Women with PCOS or simple obesity with a BMI greater than 29kg/m2 should be advised that weight‑ loss may restore ovulatory function and natural fertility. Additionally the risk of congenital anomalies and maternal mortality is reduced with weight loss as well as seeing improved success rates of any subsequent assisted reproduction. Hence the first therapeutic option applied in general practice is a hypo- caloric diet.
Ovulation induction in primary care remains a subject of debate.
Women with WHO group II anovulatory infertility (predominantly PCOS) can be offered clomifene, metformin or a combination of both. Treatment with clomifene is usually for a maximum of six cycles and NICE recommends offering ultrasound monitoring during at least the first cycle to minimise the risk of multiple pregnancies.
Risks associated with clomifene use include multiple pregnancies (10% chance of twins), ovarian hyperstimulation syndrome. There is a theoretical increased risk of ovarian cancer although this is not supported by evidence.
An important advocacy role for the GP is to ensure appropriate referral for infertile couples. Appropriate referral can be achieved following initial assessment, investigation and diagnosis.
A couple with identified tubal infertility or male factor infertility will require referral to a specialist fertility centre for in-vitro fertilisation (IVF) or intracytoplasmic sperm injection (ICSI) treatment.
Some ovulation disorders may be managed in general practice. For couples requiring referral this will be dictated by local commissioning arrangements and may be to a local secondary care gynaecology service or specialist fertility centre.
Unexplained infertility. A working diagnosis of unexplained infertility may be reached in primary care for a woman aged less than 36 years with normal mid-luteal progesterone,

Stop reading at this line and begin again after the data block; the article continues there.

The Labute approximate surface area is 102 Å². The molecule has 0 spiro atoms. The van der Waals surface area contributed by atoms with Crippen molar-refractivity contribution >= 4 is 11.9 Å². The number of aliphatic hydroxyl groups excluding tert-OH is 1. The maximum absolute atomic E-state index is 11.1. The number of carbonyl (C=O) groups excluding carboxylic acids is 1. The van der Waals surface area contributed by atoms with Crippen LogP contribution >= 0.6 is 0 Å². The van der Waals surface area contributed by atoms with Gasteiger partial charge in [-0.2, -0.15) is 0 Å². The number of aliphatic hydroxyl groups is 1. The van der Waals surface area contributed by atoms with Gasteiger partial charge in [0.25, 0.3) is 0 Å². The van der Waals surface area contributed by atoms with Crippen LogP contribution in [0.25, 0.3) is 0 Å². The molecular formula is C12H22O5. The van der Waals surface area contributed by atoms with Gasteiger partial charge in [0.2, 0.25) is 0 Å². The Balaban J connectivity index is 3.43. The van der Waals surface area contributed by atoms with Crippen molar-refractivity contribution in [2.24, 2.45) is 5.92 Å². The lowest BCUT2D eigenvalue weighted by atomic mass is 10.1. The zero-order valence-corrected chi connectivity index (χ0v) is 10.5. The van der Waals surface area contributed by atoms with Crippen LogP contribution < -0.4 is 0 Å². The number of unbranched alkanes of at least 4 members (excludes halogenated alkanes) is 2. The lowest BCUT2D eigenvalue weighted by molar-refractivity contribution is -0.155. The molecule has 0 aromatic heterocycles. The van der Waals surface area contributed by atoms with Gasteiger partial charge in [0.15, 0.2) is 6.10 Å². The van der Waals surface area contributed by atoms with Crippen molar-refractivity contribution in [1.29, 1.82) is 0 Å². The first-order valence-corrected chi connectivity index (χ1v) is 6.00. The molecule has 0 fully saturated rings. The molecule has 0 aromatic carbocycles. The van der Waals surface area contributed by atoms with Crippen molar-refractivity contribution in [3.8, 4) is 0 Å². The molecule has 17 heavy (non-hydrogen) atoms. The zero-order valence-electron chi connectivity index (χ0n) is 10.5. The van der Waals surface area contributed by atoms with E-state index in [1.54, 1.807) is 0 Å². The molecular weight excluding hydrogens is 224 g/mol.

HSG, and semen analysis for her partner. Although it is an unsatisfactory diagnosis with no agreed diagnostic threshold, the couple’s chance of achieving a pregnancy in the next two years is about 46%. Referral for IVF after two years of infertility is then appropriate.
For NHS referrals, the GP needs to be aware of local clinical and social exclusion criteria for assisted conception. Commonly these are female age, female BMI and whether the couple have a child in the current or a previous relationship. The majority of IVF cycles in the UK are delivered privately, commonly as a result of couples failing to meet social and/or clinical criteria to allow access to NHS funding.
Intrauterine insemination has a diminishing role in the latest NICE guideline. It is still considered for couples using partner or donor sperm, same sex couples and following sperm washing in HIV positive men.
Tubal surgery is still an option for women with mild tubal disease.
IVF is the mainstay treatment for women with tubal infertility or women with unexplained infertility who have not conceived after two years of regular unprotected intercourse. ICSI remains the treatment of choice for male factor infertility.
Currently NICE recommends single embryo transfer in an IVF cycle for women under 37 years. Double embryo transfer is considered in older women or additional IVF cycles.
GPs continue to be the first point of contact for couples struggling to conceive. The initial investigation of the infertile couple can be performed in general practice and is essential to ensure appropriate management and onward referral. These include assessment of ovulation with mid-luteal progesterone and/or AMH and day 2–5 FSH, male factor with semen analysis and tubal status with HSG. Management strategies for primary care include obesity management and may include ovulation induction for a small cohort of infertile couples. Watchful waiting is appropriate for women aged less than 36 years and where no cause for infertility has been identified following initial investigations described above. Following initial assessment couples with male factor infertility or tubal infertility should be referred to specialist units that can deliver IVF/ICSI treatments.
Prof. Scott Wilkes – General Practitioner, Coquet Medical Group, Amble, Northumberland. Professor of General Practice and Primary Care, University of Sunderland.